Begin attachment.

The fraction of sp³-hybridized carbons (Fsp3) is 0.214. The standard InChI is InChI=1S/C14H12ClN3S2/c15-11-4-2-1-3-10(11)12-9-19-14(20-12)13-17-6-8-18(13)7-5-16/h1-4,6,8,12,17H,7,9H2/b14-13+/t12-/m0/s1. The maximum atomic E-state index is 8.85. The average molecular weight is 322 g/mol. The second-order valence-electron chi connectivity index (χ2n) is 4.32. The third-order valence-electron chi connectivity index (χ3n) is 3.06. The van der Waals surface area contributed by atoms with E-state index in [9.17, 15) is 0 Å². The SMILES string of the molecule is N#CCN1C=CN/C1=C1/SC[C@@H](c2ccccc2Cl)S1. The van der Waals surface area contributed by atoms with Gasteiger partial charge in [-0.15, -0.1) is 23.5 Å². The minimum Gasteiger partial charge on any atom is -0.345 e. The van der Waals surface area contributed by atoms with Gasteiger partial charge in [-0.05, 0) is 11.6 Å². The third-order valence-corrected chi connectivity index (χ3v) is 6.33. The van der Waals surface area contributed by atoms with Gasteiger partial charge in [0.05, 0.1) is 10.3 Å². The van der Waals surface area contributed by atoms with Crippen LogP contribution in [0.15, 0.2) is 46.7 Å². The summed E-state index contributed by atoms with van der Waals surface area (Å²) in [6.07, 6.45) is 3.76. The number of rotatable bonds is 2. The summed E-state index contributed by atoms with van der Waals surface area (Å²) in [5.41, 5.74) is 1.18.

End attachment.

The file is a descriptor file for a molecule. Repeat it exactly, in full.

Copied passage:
The fraction of sp³-hybridized carbons (Fsp3) is 0.214. The standard InChI is InChI=1S/C14H12ClN3S2/c15-11-4-2-1-3-10(11)12-9-19-14(20-12)13-17-6-8-18(13)7-5-16/h1-4,6,8,12,17H,7,9H2/b14-13+/t12-/m0/s1. The maximum atomic E-state index is 8.85. The average molecular weight is 322 g/mol. The second-order valence-electron chi connectivity index (χ2n) is 4.32. The third-order valence-electron chi connectivity index (χ3n) is 3.06. The van der Waals surface area contributed by atoms with E-state index in [9.17, 15) is 0 Å². The SMILES string of the molecule is N#CCN1C=CN/C1=C1/SC[C@@H](c2ccccc2Cl)S1. The van der Waals surface area contributed by atoms with Gasteiger partial charge in [-0.15, -0.1) is 23.5 Å². The minimum Gasteiger partial charge on any atom is -0.345 e. The van der Waals surface area contributed by atoms with Gasteiger partial charge in [-0.05, 0) is 11.6 Å². The third-order valence-corrected chi connectivity index (χ3v) is 6.33. The van der Waals surface area contributed by atoms with Gasteiger partial charge in [0.05, 0.1) is 10.3 Å². The van der Waals surface area contributed by atoms with Crippen LogP contribution in [0.15, 0.2) is 46.7 Å². The summed E-state index contributed by atoms with van der Waals surface area (Å²) in [6.07, 6.45) is 3.76. The number of rotatable bonds is 2. The summed E-state index contributed by atoms with van der Waals surface area (Å²) in [5.41, 5.74) is 1.18.